Given that giant pandas are notoriously unprolific at reproducing, the last thing that conservationists want is for the bears’ mating capability to be compromised by human activities. In an attempt to learn more about how best to avoid disturbing pandas’ social interactions, researchers from the Zoological Society of San Diego have been investigating the range of their hearing capacity.
Hearing is a vital attribute for giant pandas, as vocal communication plays a major role in mating behavior. Unlike most other species of bear, female pandas ovulate spontaneously, and therefore become fertile at unexpected moments, leading to a sudden window of opportunity during which they can become pregnant.
At such times, they use vocalizations to announce their fertility to males, which means the ability to hear these calls and distinguish them from other environmental noises helps to determine reproductive success. However, bears in captive facilities are often surrounded by man-made noise sources, which could potentially interfere with breeding opportunities.
To ensure this does not happen, researchers set out to determine the range of frequencies at which giant pandas are able to hear, and hope to use this information to advise on which human activities should be avoided in areas close to panda habitats.
This was achieved by training pandas to respond to a tone by placing their nose on a target upon hearing it. The bears were then placed in a sound-proof chamber to ensure no other noises interfered with the experiment, while the researchers broadcast the tone at a range of different frequencies and observed the pandas’ response.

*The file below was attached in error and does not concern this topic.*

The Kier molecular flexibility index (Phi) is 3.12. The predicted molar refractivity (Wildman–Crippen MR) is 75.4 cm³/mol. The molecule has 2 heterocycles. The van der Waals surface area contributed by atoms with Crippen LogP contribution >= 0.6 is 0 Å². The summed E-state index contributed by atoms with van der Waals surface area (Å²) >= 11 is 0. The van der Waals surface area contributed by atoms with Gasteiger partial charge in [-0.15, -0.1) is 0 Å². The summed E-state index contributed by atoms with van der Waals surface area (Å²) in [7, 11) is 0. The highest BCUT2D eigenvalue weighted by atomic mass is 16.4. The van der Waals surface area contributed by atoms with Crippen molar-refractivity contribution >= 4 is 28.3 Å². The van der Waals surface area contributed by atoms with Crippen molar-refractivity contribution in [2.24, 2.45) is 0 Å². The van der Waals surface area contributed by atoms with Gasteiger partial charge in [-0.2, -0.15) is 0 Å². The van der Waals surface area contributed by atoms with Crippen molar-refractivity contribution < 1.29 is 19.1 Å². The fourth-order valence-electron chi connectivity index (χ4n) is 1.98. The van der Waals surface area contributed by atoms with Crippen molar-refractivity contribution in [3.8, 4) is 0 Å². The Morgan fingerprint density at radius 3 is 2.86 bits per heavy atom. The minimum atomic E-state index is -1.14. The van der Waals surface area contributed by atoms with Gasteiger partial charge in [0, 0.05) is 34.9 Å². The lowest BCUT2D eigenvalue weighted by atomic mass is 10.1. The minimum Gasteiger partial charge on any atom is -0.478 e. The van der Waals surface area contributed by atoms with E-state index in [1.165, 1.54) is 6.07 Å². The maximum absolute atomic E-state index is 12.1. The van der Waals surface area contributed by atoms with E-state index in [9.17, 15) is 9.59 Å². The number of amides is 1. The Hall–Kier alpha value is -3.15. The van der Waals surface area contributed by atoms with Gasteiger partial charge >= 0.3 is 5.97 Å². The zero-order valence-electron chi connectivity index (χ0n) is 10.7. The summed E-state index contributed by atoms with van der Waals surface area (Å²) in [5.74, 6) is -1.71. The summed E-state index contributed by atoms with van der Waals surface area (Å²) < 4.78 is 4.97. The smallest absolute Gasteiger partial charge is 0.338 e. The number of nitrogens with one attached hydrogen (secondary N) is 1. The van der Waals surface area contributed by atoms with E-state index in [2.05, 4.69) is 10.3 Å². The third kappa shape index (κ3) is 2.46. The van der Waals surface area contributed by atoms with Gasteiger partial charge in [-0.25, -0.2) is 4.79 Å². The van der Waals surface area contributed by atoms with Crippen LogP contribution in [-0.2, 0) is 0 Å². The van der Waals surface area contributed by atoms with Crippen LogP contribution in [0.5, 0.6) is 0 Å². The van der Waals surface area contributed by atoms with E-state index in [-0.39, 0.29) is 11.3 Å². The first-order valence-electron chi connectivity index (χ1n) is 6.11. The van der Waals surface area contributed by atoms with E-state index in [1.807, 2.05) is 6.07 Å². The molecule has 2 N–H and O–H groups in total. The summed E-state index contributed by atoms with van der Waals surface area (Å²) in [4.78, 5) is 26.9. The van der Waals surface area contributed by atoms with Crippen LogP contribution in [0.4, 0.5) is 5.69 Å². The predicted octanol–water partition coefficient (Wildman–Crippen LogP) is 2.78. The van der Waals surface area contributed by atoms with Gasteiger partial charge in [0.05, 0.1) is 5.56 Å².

Results – which appear in the journal Global Ecology and Conservation – reveal that the functional hearing of giant pandas extends into the ultrasonic range, which refers to frequencies higher than 20 kilohertz. As such, they are able to detect a far wider range of sounds than the polar bear, the only other bear species for which hearing sensitivity data is available.
The study authors explain that this is likely to be an evolutionary trait, whereby species in forested habitats retain better high-frequency hearing than those living in flat, open spaces, since this is thought to aid survival in such environments.
However, while the pandas were found to have a wide hearing range, with an upper limit of around 70 kilohertz, the researchers discovered that sensitivity to sounds peaks at 12.5 to 14 kilohertz. As such, it is beneficial for communication between pandas to occur at these frequencies.
The presence of interfering sounds, however, could mask panda mating calls, which is why it is important for humans to limit their noise-making activities in and around panda habitats. Commenting on the findings, Ron Swaisgood of San Diego Zoo Global explained that this research makes a “significant contribution to our understanding of what may be affecting panda reproduction,” particularly in areas surrounded by human activity.